Canadian Consulting Engineer
CHAIR’S REPORT: Industry client survey gives members clear directionEngineering
ACEC is intent on helping members to improve the value and the fees of consulting engineering across Canada, and improving how the industry is perceived. The results of an ACEC commissioned survey of ...
ACEC is intent on helping members to improve the value and the fees of consulting engineering across Canada, and improving how the industry is perceived. The results of an ACEC commissioned survey of clients provide clear direction to individual members and to our industry as a whole.
The survey data suggests that there are distinct differences in perception, for instance, between public and private sector clients, and between clients represented by CEOs compared to project managers. These differences are in respect of the clients’ relative satisfaction levels, and their perception of the quality of service received, the value of services provided and contracting practices.
The report finds that the expertise and experience of the CE industry’s personnel is what clients of all categories attach the most value to. But the report also suggests that the value of consulting engineering services is often taken for granted, that professional services are often treated as a commodity, and that consulting engineering services play more of a tactical role than a strategic role in the eyes of the client.
The survey conducted on ACEC’s behalf by COMPAS Inc. includes the following key findings:
Private sector clients are more likely to see greater value in services provided by consulting engineering firms;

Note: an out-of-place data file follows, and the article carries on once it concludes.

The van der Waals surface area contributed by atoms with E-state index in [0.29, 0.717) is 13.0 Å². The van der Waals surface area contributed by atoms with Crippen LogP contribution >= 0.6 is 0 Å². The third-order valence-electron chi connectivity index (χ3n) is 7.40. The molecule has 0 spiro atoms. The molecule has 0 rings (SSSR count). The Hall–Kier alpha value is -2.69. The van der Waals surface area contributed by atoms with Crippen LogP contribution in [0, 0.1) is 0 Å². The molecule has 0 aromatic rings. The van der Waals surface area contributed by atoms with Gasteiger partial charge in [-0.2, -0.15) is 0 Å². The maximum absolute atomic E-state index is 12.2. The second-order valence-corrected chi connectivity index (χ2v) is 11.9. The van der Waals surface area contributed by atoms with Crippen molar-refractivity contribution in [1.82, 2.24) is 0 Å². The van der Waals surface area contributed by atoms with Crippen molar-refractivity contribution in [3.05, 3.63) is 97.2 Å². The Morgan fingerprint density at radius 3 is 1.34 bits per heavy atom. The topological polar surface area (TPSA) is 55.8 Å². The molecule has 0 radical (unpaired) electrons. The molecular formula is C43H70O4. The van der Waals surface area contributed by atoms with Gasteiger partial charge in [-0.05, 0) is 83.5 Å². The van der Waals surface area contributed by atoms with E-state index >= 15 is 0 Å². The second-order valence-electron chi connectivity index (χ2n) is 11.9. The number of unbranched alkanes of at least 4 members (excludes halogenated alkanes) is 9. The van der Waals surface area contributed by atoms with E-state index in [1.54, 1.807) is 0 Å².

Satisfaction levels of CE services are higher when the main client contact is the CEO;
Planning and design services top the list of client demands for CE firms;
Expertise and knowledge of the engineer are the principal criteria for selection;
Quality of service is seen as adequate, not exceptional, by the client community;
Clients ask CE firms to be better listeners.
There are important messages contained in these findings for both consulting engineers and for clients. For instance, if private sector clients value us more, remunerate us better and are more likely to retain our services on a sole-source basis as the data suggests, might the quality of our industry’s service to public sector clients be adversely affected over the long term?
If CEOs (typically non-engineers) seem to have a higher regard for the quality of our services, how do we get ourselves invited more often to participate with CEOs at the strategic level, and what does this finding say about our relationship with client engineers?
Since the most important asset of a CE firm and therefore its greatest value to clients seems to be its human resources, wouldn’t it make more sense to distinguish the quality of one firm’s staff relative to another, rather than competing based on a willingness to bottom feed on price? This finding also confirms the need for members to improve their profit performance so that adequate investments may be made in the training of personnel, and so that remuneration levels are high enough to retain and attract high-quality human resources needed to sustain or exceed client expectations.
Approximately 90 per cent of clients believe that consulting engineering services meet their expectations. Wouldn’t you have thought that the number of clients that felt we exceeded or failed to meet their expectations would have been greater? Does this say something about the role clients are asking consulting engineers to play, or about the level of innovation that consulting engineers bring to projects?
You will no doubt reach your own conclusions on what the survey data say. I hope you will find the report to be of value to your own corporate thinking and marketing strategies. As a minimum it will serve as a base line in the upcoming campaign of ACEC and Member Organizations to raise the image of our industry. ACEC member firms may obtain a copy of the full report and the executive summary through the ACEC Web-site at www.acec.ca
If you have any comments to make on the survey, please contact the National Office in Ottawa at (613) 236-0569 or by e-mail to firstname.lastname@example.org.
DAVE CHALCROFT, P.ENG., CHAIR
ASSOCIATION OF CONSULTING ENGINEERS OF CANADA